The Three Research Fundamentals 2016 Election Polling Missed

November 22, 2016

The results of the 2016 US Presidential election have been final for almost two weeks now, but Americans and the world at large remain stunned and highly skeptical of the age-old political mechanism used year after year to predict those results: the poll.

From the outset the poll results were accepted as collective fact. But in retrospect – regardless of individual stance on the election results – it’s clear the polls and the predictive models were, at their core, flawed. Not enough consideration and effort went towards disproving poll results with better, more accurate data, methodologies, and results.

At 360i, we are not political polling experts, but we do keep our ears to the ground and an eye towards the future when it comes to research. We study consumers: the way they think, how they behave, what they say, what they mean, and the environment around them. One of the fundamental factors contributing to this year’s polling inaccuracies is the evolving digital ecosystem, which has made traditional polls and predictive models outdated. We often talk about taking marketing fundamentals and adapting them for the digital age. The same is true for research fundamentals.

Understanding consumers today is complex, but the basic elements remain critical:

  1. Multiple data sources
  2. Data interpretation
  3. Sampling accuracy


1. Multiple Data Sources

Because we live in a fragmented digital era, one data source will never show the full picture. In fact, you need multiple data sources from different disciplines of research. 360i has consistently advised a blend of traditional and emerging/digital research. To reveal the big picture, uncover legitimate insights, and yield more accurate results, we must access data from multiple sources. Blend what people claim they’re going to do (exit polls) with what people are thinking about (search data) and what people are talking about amongst friends (social data).

2. Data Interpretation

But data sources, no matter how varied, are merely an input. To add insight to the input requires Data interpretation. The leap from data to insights is regularly practiced at 360i and requires not just listening to what people are saying about a brand, person or topic, but also taking into account the general tenor of the overall conversation — are they optimistic, energized, pessimistic, sarcastic, hesitant? This is a manual process, but a necessary process as it helps add a layer of context to the equation, distinguishing trends from nuances in consumer perception.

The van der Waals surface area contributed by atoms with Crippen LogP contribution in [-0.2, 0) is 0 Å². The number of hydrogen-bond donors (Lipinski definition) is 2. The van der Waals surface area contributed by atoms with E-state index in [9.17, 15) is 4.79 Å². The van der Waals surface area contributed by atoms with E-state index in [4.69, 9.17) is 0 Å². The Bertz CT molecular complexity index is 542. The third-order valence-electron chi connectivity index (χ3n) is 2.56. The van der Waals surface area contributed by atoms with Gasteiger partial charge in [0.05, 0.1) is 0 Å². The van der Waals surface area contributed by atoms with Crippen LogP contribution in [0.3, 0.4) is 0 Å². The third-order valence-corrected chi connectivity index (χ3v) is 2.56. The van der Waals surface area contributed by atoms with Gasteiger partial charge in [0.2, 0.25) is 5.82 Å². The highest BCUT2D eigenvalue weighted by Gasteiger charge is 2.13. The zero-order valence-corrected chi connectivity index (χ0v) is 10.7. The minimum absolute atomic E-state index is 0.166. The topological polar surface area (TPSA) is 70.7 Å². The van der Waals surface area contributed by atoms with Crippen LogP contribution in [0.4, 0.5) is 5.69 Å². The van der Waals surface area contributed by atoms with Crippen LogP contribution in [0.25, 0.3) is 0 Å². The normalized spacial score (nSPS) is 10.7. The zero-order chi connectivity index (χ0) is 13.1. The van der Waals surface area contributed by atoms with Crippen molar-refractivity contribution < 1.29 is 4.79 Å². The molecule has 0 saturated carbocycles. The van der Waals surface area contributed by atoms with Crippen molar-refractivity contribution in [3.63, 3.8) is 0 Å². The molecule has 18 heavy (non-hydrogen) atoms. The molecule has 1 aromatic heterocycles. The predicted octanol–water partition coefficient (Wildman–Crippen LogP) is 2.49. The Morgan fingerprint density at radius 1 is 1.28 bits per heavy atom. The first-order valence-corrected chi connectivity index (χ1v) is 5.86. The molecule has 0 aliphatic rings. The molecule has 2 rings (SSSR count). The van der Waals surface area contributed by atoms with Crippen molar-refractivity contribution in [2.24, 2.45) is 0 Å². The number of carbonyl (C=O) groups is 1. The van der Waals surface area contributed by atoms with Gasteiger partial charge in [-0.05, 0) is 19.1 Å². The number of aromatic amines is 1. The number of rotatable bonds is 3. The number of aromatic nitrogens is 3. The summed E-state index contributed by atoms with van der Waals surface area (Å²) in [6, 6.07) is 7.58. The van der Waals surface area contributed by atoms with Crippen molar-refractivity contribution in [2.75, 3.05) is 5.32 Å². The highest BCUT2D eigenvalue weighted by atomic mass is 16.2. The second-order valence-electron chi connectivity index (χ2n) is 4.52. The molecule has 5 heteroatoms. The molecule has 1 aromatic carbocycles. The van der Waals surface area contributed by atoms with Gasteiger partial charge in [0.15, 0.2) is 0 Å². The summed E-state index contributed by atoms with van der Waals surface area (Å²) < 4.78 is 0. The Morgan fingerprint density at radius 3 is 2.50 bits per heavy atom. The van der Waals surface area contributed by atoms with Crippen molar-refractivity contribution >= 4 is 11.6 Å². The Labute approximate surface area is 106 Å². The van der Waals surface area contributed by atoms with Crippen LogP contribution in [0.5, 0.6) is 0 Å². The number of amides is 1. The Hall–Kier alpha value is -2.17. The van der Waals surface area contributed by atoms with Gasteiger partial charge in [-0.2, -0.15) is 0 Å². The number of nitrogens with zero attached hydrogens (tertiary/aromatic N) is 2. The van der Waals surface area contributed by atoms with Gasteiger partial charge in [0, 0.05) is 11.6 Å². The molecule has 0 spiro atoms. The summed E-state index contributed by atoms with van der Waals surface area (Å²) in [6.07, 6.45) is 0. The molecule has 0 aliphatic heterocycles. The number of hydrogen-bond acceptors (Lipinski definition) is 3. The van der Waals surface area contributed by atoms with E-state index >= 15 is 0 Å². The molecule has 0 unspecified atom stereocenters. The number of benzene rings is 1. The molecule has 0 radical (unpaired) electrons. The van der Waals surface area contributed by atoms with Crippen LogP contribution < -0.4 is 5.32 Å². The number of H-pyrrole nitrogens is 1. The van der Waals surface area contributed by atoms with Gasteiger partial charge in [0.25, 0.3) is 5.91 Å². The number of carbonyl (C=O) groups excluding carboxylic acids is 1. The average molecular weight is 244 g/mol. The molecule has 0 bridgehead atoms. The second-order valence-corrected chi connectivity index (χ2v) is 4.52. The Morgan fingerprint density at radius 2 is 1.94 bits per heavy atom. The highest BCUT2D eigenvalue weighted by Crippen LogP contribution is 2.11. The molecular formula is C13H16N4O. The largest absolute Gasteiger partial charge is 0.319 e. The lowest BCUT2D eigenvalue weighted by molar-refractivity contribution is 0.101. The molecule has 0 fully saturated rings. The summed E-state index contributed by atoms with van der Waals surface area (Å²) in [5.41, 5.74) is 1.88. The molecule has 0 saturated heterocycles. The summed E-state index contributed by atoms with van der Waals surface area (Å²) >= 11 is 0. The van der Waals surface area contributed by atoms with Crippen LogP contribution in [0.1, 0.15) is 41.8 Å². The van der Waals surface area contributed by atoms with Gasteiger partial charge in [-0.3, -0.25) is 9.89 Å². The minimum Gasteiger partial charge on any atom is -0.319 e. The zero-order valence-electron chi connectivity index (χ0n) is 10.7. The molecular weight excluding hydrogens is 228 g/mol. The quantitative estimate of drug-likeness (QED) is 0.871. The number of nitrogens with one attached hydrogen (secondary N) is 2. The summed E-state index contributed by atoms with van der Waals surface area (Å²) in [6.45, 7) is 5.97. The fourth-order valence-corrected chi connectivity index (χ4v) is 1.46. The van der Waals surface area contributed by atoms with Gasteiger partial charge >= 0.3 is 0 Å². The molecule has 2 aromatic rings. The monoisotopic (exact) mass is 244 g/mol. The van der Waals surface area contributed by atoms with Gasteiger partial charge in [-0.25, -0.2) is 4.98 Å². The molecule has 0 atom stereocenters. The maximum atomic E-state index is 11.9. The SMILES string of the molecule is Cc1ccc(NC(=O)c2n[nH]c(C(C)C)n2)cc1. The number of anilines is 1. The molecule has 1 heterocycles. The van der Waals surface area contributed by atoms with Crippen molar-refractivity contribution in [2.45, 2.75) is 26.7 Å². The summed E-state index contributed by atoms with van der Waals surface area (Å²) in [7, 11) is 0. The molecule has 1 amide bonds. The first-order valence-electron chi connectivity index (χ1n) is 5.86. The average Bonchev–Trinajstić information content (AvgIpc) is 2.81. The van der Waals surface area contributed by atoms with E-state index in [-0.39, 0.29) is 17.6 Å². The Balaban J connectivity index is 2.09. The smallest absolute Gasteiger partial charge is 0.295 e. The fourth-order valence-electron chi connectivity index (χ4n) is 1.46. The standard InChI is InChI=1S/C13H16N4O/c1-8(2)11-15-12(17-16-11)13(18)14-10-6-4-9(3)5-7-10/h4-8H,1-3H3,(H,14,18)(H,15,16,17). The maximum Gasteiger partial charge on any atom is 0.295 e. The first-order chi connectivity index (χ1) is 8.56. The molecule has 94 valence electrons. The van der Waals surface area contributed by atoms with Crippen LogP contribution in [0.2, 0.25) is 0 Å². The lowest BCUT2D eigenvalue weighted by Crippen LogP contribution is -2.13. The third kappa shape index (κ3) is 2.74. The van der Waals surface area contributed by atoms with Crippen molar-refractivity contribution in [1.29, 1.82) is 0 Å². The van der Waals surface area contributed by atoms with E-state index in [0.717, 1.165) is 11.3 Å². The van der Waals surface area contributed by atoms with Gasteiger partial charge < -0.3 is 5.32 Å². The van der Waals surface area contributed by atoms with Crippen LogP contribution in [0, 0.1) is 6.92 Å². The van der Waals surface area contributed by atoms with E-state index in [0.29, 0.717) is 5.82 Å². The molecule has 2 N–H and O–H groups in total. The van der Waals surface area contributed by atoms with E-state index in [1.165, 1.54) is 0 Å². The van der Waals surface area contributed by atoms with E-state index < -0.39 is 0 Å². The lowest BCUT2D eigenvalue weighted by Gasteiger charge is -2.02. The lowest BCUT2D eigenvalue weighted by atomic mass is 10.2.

In the case of the election results, the “data” (polls) were important but the lens of critical thinking and data interpretation (insights) was missing. Polls failed to understand and address the different variables at stake, such as any cultural shifts or a potential “embarrassment” factor – people feeling unease or hesitance to truthfully share which candidate deeply resonated with them. This type of insight only results from manual analysis. Exit polls are binary. Humans are not. And in 2016, the topic of politics and the environment in which it occurred were complex. Polls were not equipped to account for the variability.

3. Accurate Sampling

Despite the rigor put into analyzing data, it would be meaningless without accurate sampling. After the election, articles circulated on how sampling methods did not cover a true representation of the voting population or account for their behavioral changes in the digital ecosystem. 360i’s research and consumer insights discipline applies heightened scrutiny to coding the relevance of each person included in sample sets, and the sample set itself as it is uniquely defined by the objective of the research. Often, that does not always require the sample to mirror the overall population. If the galvanized voting population doesn’t mirror the overall demographic makeup of America, it is of little use to ensure your sample is representative of the total population.


At its core, research is meant to prove or disprove the norm. It’s deployed to shake things up or settle things down and in the case of this Presidential election, the research only misled. This election’s failed projections and predictions is cause for many to rethink how they approach research. When gathering consumer data, especially in a rapidly changing environment, research methods need to adapt. As they do, its important to remember these three fundamentals, and tailor the research accordingly.


Brian Vieira, Director of Insights & Planning at 360i, also contributed to this post.